The Mercedes-Benz CLS-Class is the original four-door “coupe.” While it’s actually a sedan, the coupe-like roofline makes it one of the better looking cars on the road. With its combination of power, luxury, and performance, the CLS-Class competes with stylish luxury cars like the Audi A7, BMW 8-Series, Jaguar XF, Porsche Panamera, and even Mercedes’ own GT 4-Door Coupe.
Mercedes gives the CLS-Class its latest infotainment system for 2021, doing away with the rotary controller in favor of a center touchscreen. The system responds to “Hey Mercedes” voice prompts and offers augmented reality overlays to help with navigation directions. The CLS also adds a variety of active safety features, most of which are offered in the Driver Assistance package.The CLS-Class is essentially a mid-size E-Class wrapped in sexier clothing. The fast roofline gives it a sleek, sporty look amplified by the wide track, large wheels, and wide front grille. Inside, the ambience is more luxurious than sporty, but it fits with the car’s overall elegance.
Mercedes offers the CLS-Class in rear-drive CLS450, all-wheel-drive CLS450 4Matic, and performance-oriented AMG CLS53. All use a turbocharged 3.0-liter inline-6, with 362 horsepower in 450 models and 429 hp in the AMG 53 model. Both versions are aided by an electric motor that spins an electric turbocharger and aids acceleration and the stop/start function. Both also deliver smooth, ready power with 0-60 mph times ranging from 5.0 to 4.4 seconds.
Ride and handling match the power delivery. All CLS models ride smoothly, and the optional air suspension improves the ride while increasing the agility. It’s refined yet sporty with direct steering response that could use a little more feel.
The fast roofline doesn’t rob the CLS of as much space as it may appear. Four adults will fit comfortably, though tall riders will want more head and leg room in back. The trunk, however, is compromised at only 11.9 cubic feet. Front seat occupants get lovely trim, supportive seats, and a wall of large screens that display gauges and an excellent infotainment system.The CLS-Class is all about style and it delivers inside and out.The coupe-like sedan shape saps some utility but makes up for it with a sleek body that’s even sexier than standard Mercedes design, which is quite attractive. We rate the CLS-Class an 8 for styling based on its great exterior and good interior.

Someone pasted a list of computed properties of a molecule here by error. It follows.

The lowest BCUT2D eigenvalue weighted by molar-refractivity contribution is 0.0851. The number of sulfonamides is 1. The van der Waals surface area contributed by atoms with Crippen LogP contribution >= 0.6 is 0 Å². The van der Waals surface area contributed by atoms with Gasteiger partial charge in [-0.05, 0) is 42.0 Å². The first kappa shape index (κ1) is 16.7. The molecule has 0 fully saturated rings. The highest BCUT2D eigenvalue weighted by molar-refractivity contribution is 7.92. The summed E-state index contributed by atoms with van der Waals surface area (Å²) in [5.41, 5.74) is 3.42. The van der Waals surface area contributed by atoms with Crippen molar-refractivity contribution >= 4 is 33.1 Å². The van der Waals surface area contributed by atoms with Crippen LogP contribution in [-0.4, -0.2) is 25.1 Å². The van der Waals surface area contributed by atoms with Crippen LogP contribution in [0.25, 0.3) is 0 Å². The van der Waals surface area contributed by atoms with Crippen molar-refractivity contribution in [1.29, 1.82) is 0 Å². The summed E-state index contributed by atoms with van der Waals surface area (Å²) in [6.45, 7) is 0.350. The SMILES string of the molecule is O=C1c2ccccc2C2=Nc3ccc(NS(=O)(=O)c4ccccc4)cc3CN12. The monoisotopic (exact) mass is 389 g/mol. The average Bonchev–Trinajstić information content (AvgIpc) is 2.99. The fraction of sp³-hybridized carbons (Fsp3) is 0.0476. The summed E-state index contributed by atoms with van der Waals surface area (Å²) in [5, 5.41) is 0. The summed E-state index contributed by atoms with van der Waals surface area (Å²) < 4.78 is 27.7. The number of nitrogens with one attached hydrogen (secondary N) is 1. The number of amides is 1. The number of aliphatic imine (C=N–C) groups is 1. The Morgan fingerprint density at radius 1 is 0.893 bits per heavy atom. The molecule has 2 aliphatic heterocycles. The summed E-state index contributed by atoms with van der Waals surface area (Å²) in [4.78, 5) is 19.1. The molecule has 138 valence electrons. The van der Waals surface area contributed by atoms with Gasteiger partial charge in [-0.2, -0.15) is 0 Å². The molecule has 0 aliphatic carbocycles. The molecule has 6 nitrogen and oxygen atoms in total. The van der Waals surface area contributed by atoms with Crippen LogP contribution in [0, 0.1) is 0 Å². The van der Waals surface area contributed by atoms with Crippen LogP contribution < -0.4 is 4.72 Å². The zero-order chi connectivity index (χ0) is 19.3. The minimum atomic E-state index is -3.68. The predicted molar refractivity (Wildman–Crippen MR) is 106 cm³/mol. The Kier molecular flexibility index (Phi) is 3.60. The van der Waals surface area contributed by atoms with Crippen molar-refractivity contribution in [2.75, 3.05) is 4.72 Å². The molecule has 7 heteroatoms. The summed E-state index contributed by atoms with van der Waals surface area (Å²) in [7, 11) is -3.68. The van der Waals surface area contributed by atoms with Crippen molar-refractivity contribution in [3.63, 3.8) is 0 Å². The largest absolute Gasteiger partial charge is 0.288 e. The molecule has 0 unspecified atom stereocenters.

Mercedes designers drew the CLS to be elegant, from the slope of the roofline into the tail to the way the frameless doors lighten the sides. It’s breathtaking and is the best reason to choose the CLS-Class over the E-Class. The rest of the car is standard Mercedes fare, and we have no complaints about that. The front end features an A-frame grille pushing toward lower air intakes that create a grounded, low-slung look. That is only enhanced by the wide, at-the-corners stance of the 19- or 20-inch wheels.
The rear end is clean with an integrated trunklid spoiler and taillights split between the trunklid and fenders. However, the area around the license plate juts out like a swollen bottom lip. Inside, the CLS-Class balances elegance with technology. Leather upholstery, wood trim, and metal flourishes provide the luxury, while a pair of 12.3-inch screens under one piece of glass deliver the tech. The design flows beautifully from side to side and is highlighted by gimballed, turbine-style air vents that are jewelry in their own right.
Every CLS-Class is powered by a turbocharged 3.0-liter inline-6 aided by an integrated starter-generator that spins an electric turbocharger, adds up to 21 hp and 184 pound-feet of torque, and gathers energy to enable the stop/start system and smooth it out. In the CLS450, the inline-6 makes 362 hp and 369 lb-ft of torque, which launches the car from 0-60 mph in 4.8 seconds when teamed with all-wheel drive. The CLS53 AMG increases the output to 429 hp and 384 lb-ft of torque and cuts the 0-60-mph run to 4.3 seconds. Power comes on naturally, without an early wave or late peak.
The inline-6 is a smooth performer in any form, and it snaps and crackles in Sport+ mode in the CLS53. The 9-speed automatic transmission also holds gears and delivers quick shifts in the Sport modes and upshifts early otherwise. It’s a smooth transmission, but it can get confused in city traffic.